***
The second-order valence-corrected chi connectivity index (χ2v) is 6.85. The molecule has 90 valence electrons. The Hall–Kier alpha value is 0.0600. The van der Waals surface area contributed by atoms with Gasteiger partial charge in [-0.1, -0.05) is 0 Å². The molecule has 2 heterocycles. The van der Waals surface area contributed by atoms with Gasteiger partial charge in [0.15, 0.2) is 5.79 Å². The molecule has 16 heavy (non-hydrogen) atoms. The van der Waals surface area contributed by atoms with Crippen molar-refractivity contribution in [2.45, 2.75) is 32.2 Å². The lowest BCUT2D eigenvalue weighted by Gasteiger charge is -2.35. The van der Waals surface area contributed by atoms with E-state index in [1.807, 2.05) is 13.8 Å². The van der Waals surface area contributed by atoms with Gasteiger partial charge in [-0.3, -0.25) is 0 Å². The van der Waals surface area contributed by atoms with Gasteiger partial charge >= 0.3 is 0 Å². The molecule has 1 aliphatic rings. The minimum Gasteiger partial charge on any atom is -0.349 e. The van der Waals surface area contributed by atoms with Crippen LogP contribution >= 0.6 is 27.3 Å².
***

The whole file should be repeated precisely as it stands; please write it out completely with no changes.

The second-order valence-corrected chi connectivity index (χ2v) is 6.85. The molecule has 90 valence electrons. The Hall–Kier alpha value is 0.0600. The van der Waals surface area contributed by atoms with Gasteiger partial charge in [-0.1, -0.05) is 0 Å². The molecule has 2 heterocycles. The van der Waals surface area contributed by atoms with Gasteiger partial charge in [0.15, 0.2) is 5.79 Å². The molecule has 16 heavy (non-hydrogen) atoms. The van der Waals surface area contributed by atoms with Crippen molar-refractivity contribution in [2.45, 2.75) is 32.2 Å². The lowest BCUT2D eigenvalue weighted by Gasteiger charge is -2.35. The van der Waals surface area contributed by atoms with E-state index in [1.807, 2.05) is 13.8 Å². The van der Waals surface area contributed by atoms with Gasteiger partial charge in [-0.3, -0.25) is 0 Å². The van der Waals surface area contributed by atoms with Gasteiger partial charge >= 0.3 is 0 Å². The molecule has 1 aliphatic rings. The minimum Gasteiger partial charge on any atom is -0.349 e. The van der Waals surface area contributed by atoms with Crippen LogP contribution >= 0.6 is 27.3 Å².